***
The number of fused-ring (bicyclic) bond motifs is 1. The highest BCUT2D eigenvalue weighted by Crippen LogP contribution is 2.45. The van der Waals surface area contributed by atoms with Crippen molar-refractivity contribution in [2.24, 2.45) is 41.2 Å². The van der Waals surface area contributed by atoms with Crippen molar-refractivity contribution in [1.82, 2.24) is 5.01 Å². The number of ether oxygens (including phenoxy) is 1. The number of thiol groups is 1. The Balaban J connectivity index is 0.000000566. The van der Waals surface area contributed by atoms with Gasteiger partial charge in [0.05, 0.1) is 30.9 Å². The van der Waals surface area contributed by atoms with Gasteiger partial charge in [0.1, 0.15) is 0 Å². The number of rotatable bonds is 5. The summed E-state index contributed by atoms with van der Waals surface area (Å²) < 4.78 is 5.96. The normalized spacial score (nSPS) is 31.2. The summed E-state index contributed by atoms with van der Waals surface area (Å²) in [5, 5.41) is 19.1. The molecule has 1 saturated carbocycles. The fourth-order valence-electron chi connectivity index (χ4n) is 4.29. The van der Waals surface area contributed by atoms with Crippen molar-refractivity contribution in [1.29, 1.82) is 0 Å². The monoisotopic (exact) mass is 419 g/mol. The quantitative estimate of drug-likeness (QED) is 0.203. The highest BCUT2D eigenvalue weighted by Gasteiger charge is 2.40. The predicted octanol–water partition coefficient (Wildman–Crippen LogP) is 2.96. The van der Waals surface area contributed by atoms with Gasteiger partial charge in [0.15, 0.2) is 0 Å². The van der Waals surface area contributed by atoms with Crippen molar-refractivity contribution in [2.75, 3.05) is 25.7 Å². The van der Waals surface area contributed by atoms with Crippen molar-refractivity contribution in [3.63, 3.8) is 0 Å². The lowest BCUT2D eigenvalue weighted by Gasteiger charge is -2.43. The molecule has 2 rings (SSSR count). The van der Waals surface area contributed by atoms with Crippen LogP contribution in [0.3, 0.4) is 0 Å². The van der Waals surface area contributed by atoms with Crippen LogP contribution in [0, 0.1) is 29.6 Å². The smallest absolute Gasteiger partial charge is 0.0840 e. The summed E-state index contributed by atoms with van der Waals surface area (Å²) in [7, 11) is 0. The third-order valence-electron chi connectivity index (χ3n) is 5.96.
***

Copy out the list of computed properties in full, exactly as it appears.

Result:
The number of fused-ring (bicyclic) bond motifs is 1. The highest BCUT2D eigenvalue weighted by Crippen LogP contribution is 2.45. The van der Waals surface area contributed by atoms with Crippen molar-refractivity contribution in [2.24, 2.45) is 41.2 Å². The van der Waals surface area contributed by atoms with Crippen molar-refractivity contribution in [1.82, 2.24) is 5.01 Å². The number of ether oxygens (including phenoxy) is 1. The number of thiol groups is 1. The Balaban J connectivity index is 0.000000566. The van der Waals surface area contributed by atoms with Gasteiger partial charge in [0.05, 0.1) is 30.9 Å². The van der Waals surface area contributed by atoms with Gasteiger partial charge in [0.1, 0.15) is 0 Å². The number of rotatable bonds is 5. The summed E-state index contributed by atoms with van der Waals surface area (Å²) < 4.78 is 5.96. The normalized spacial score (nSPS) is 31.2. The summed E-state index contributed by atoms with van der Waals surface area (Å²) in [5, 5.41) is 19.1. The molecule has 1 saturated carbocycles. The fourth-order valence-electron chi connectivity index (χ4n) is 4.29. The van der Waals surface area contributed by atoms with Crippen molar-refractivity contribution in [1.29, 1.82) is 0 Å². The monoisotopic (exact) mass is 419 g/mol. The quantitative estimate of drug-likeness (QED) is 0.203. The highest BCUT2D eigenvalue weighted by Gasteiger charge is 2.40. The predicted octanol–water partition coefficient (Wildman–Crippen LogP) is 2.96. The van der Waals surface area contributed by atoms with Gasteiger partial charge in [0.15, 0.2) is 0 Å². The van der Waals surface area contributed by atoms with Crippen molar-refractivity contribution in [2.75, 3.05) is 25.7 Å². The van der Waals surface area contributed by atoms with Crippen molar-refractivity contribution in [3.63, 3.8) is 0 Å². The lowest BCUT2D eigenvalue weighted by Gasteiger charge is -2.43. The molecule has 2 rings (SSSR count). The van der Waals surface area contributed by atoms with Crippen LogP contribution in [0.3, 0.4) is 0 Å². The van der Waals surface area contributed by atoms with Crippen LogP contribution in [0, 0.1) is 29.6 Å². The smallest absolute Gasteiger partial charge is 0.0840 e. The summed E-state index contributed by atoms with van der Waals surface area (Å²) in [7, 11) is 0. The third-order valence-electron chi connectivity index (χ3n) is 5.96.